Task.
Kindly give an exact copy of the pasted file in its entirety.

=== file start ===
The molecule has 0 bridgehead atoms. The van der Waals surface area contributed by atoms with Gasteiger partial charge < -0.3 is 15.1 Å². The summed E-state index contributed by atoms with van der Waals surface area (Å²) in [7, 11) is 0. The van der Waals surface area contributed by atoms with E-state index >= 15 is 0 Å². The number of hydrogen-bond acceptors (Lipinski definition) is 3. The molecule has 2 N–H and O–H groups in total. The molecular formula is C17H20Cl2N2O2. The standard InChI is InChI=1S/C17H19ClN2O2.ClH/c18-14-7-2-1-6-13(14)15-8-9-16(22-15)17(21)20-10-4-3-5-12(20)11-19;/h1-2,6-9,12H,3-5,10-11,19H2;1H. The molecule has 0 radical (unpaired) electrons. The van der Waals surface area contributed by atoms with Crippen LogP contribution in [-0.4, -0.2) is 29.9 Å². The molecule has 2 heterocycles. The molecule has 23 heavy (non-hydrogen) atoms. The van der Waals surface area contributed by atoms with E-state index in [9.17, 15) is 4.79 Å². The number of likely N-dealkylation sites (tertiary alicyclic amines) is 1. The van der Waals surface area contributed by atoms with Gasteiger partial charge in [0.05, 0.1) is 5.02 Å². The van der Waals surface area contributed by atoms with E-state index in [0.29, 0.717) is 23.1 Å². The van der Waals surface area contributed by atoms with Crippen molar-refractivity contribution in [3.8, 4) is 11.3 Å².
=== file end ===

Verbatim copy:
The molecule has 0 bridgehead atoms. The van der Waals surface area contributed by atoms with Gasteiger partial charge < -0.3 is 15.1 Å². The summed E-state index contributed by atoms with van der Waals surface area (Å²) in [7, 11) is 0. The van der Waals surface area contributed by atoms with E-state index >= 15 is 0 Å². The number of hydrogen-bond acceptors (Lipinski definition) is 3. The molecule has 2 N–H and O–H groups in total. The molecular formula is C17H20Cl2N2O2. The standard InChI is InChI=1S/C17H19ClN2O2.ClH/c18-14-7-2-1-6-13(14)15-8-9-16(22-15)17(21)20-10-4-3-5-12(20)11-19;/h1-2,6-9,12H,3-5,10-11,19H2;1H. The molecule has 0 radical (unpaired) electrons. The van der Waals surface area contributed by atoms with Crippen LogP contribution in [-0.4, -0.2) is 29.9 Å². The molecule has 2 heterocycles. The molecule has 23 heavy (non-hydrogen) atoms. The van der Waals surface area contributed by atoms with E-state index in [9.17, 15) is 4.79 Å². The number of likely N-dealkylation sites (tertiary alicyclic amines) is 1. The van der Waals surface area contributed by atoms with Gasteiger partial charge in [0.05, 0.1) is 5.02 Å². The van der Waals surface area contributed by atoms with E-state index in [0.29, 0.717) is 23.1 Å². The van der Waals surface area contributed by atoms with Crippen molar-refractivity contribution in [3.8, 4) is 11.3 Å².